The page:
Bombardier Dash-8-300          9               20 %
Bombardier CRJ-700             3               17 %
Fokker 100                     7               16 %
Bombardier Dash-8-Q400         3               14 %
Bombardier CRJ-705             1               10 %

For the month ended April 30, 2014, the Company's sources of operating lease revenue were from the following regions:

                             % of
                Number     operating
Region        of lessees lease revenue
North America          2           31%
Africa                 2           25%
Asia                   4           18%
Caribbean              1           13%
Europe                 3           12%
South America          1            1%

(c)Remarketing Efforts

In April 2014, the Company sold a Saab 340B aircraft. The Company has a 100% deposit for the sale of a second Saab 340B aircraft. The Company has a signed purchase agreement and deposit for the sale of an off-lease Fokker 50 aircraft. The Company is seeking remarketing opportunities for a Dash-8-300 aircraft, two Fokker 50 aircraft and two General Electric CF34-8E5 engines.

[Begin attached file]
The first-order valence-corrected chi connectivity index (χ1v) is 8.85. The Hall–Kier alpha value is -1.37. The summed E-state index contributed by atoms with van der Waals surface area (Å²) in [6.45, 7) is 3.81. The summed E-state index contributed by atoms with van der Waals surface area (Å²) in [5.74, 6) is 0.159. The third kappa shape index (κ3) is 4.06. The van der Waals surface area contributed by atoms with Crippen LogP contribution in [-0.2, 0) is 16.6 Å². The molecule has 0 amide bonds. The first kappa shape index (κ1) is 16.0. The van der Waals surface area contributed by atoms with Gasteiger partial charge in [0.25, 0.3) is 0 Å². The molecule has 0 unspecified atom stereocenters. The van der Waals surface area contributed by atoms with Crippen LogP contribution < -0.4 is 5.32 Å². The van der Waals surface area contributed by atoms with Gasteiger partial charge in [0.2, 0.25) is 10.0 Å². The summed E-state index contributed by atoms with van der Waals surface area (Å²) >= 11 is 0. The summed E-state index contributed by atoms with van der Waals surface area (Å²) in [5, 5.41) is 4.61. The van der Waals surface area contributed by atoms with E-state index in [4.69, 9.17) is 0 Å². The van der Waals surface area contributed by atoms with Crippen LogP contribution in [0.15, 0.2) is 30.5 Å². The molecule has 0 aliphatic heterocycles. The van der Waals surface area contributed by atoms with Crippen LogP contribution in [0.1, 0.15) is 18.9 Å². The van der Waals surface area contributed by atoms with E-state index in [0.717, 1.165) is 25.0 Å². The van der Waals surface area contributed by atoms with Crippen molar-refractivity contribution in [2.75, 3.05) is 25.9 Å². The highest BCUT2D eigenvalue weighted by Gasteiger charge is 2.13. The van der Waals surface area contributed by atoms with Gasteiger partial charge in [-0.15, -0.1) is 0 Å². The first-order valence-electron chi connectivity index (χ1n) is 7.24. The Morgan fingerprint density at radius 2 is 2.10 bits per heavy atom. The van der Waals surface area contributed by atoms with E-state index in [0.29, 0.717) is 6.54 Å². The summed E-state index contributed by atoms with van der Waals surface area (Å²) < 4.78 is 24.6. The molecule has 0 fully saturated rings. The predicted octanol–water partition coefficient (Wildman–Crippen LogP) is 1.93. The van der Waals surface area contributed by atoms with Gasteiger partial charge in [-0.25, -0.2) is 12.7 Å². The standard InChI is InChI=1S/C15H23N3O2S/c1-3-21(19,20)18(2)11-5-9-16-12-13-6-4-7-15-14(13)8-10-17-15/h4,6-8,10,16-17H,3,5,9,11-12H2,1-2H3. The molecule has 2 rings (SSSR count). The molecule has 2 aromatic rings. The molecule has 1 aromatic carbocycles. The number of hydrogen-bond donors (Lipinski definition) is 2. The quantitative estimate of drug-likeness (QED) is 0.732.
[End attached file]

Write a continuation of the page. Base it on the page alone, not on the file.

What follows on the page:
Six of the Company's Fokker 100 aircraft are off lease. The Company has signed letters of intent for the lease of three of the aircraft, has received initial deposits and expects to deliver the aircraft during the second quarter of 2014. The Company is seeking remarketing opportunities for its other off-lease Fokker 100 aircraft.

Leases for nine of the Company's assets will expire during the remainder of 2014. The Company has received indications that the lessees for three of the assets will extend the applicable leases. In addition, the Company believes a fourth lease expiring in 2014 will be extended. The lessee for one asset is considering the purchase option contained in the lease. The Company believes that is likely that the remaining four assets will be returned at lease end.

The Company is considering selling some or all of its off-lease aircraft. The Company is analyzing the amount and timing of maintenance required to remarket the aircraft, the amount of which may differ significantly if the aircraft are sold rather than re-leased.

(d)Credit Facility